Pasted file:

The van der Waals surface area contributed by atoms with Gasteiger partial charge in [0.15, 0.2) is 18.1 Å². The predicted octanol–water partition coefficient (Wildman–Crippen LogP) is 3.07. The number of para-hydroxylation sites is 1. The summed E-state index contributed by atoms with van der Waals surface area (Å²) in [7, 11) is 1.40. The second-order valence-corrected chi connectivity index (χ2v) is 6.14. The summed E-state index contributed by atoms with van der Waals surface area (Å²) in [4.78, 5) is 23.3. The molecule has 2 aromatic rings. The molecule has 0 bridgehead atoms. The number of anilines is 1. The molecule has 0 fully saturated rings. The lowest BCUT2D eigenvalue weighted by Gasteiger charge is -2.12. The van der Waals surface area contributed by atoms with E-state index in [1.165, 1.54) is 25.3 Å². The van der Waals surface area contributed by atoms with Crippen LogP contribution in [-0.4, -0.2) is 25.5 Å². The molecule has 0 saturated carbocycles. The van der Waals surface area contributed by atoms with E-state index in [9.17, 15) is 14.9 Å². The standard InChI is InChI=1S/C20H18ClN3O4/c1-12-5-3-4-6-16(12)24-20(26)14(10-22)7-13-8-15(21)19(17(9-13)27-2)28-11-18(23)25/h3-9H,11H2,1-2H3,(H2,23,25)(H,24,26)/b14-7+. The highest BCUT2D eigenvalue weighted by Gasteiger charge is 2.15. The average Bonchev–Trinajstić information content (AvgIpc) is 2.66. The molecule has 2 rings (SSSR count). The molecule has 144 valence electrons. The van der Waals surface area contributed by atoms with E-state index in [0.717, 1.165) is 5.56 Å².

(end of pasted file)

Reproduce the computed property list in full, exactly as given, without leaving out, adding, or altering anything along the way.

The van der Waals surface area contributed by atoms with Gasteiger partial charge in [0.15, 0.2) is 18.1 Å². The predicted octanol–water partition coefficient (Wildman–Crippen LogP) is 3.07. The number of para-hydroxylation sites is 1. The summed E-state index contributed by atoms with van der Waals surface area (Å²) in [7, 11) is 1.40. The second-order valence-corrected chi connectivity index (χ2v) is 6.14. The summed E-state index contributed by atoms with van der Waals surface area (Å²) in [4.78, 5) is 23.3. The molecule has 2 aromatic rings. The molecule has 0 bridgehead atoms. The number of anilines is 1. The molecule has 0 fully saturated rings. The lowest BCUT2D eigenvalue weighted by Gasteiger charge is -2.12. The van der Waals surface area contributed by atoms with E-state index in [1.165, 1.54) is 25.3 Å². The van der Waals surface area contributed by atoms with Crippen LogP contribution in [-0.4, -0.2) is 25.5 Å². The molecule has 0 saturated carbocycles. The van der Waals surface area contributed by atoms with E-state index in [9.17, 15) is 14.9 Å². The standard InChI is InChI=1S/C20H18ClN3O4/c1-12-5-3-4-6-16(12)24-20(26)14(10-22)7-13-8-15(21)19(17(9-13)27-2)28-11-18(23)25/h3-9H,11H2,1-2H3,(H2,23,25)(H,24,26)/b14-7+. The highest BCUT2D eigenvalue weighted by Gasteiger charge is 2.15. The average Bonchev–Trinajstić information content (AvgIpc) is 2.66. The molecule has 2 rings (SSSR count). The molecule has 144 valence electrons. The van der Waals surface area contributed by atoms with E-state index in [0.717, 1.165) is 5.56 Å².